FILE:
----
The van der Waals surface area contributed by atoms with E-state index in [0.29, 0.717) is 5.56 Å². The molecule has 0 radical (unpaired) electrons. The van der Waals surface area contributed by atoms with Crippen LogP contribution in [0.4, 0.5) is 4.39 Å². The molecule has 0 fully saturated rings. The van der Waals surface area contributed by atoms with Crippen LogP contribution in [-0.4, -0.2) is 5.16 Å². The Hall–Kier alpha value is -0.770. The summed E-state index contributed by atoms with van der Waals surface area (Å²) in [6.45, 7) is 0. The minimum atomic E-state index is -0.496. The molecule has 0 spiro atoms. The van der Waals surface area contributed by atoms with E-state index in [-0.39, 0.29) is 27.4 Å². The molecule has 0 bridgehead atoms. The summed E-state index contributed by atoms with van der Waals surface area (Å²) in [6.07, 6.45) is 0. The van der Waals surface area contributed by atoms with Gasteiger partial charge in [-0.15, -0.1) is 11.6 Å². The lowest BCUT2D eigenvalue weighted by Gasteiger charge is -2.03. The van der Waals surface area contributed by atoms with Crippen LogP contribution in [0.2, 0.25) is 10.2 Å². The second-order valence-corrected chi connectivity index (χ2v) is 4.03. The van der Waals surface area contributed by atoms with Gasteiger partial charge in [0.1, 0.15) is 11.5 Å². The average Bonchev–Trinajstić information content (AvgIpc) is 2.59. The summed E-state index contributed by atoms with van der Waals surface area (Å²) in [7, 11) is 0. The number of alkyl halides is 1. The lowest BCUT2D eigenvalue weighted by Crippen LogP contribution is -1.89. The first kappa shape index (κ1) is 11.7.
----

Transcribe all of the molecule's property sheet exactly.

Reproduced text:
The van der Waals surface area contributed by atoms with E-state index in [0.29, 0.717) is 5.56 Å². The molecule has 0 radical (unpaired) electrons. The van der Waals surface area contributed by atoms with Crippen LogP contribution in [0.4, 0.5) is 4.39 Å². The molecule has 0 fully saturated rings. The van der Waals surface area contributed by atoms with Crippen LogP contribution in [-0.4, -0.2) is 5.16 Å². The Hall–Kier alpha value is -0.770. The summed E-state index contributed by atoms with van der Waals surface area (Å²) in [6.45, 7) is 0. The minimum atomic E-state index is -0.496. The molecule has 0 spiro atoms. The van der Waals surface area contributed by atoms with E-state index in [-0.39, 0.29) is 27.4 Å². The molecule has 0 bridgehead atoms. The summed E-state index contributed by atoms with van der Waals surface area (Å²) in [6.07, 6.45) is 0. The van der Waals surface area contributed by atoms with Gasteiger partial charge in [-0.15, -0.1) is 11.6 Å². The lowest BCUT2D eigenvalue weighted by Gasteiger charge is -2.03. The van der Waals surface area contributed by atoms with Crippen LogP contribution in [0.2, 0.25) is 10.2 Å². The second-order valence-corrected chi connectivity index (χ2v) is 4.03. The van der Waals surface area contributed by atoms with Gasteiger partial charge in [0.1, 0.15) is 11.5 Å². The average Bonchev–Trinajstić information content (AvgIpc) is 2.59. The summed E-state index contributed by atoms with van der Waals surface area (Å²) in [7, 11) is 0. The number of alkyl halides is 1. The lowest BCUT2D eigenvalue weighted by Crippen LogP contribution is -1.89. The first kappa shape index (κ1) is 11.7.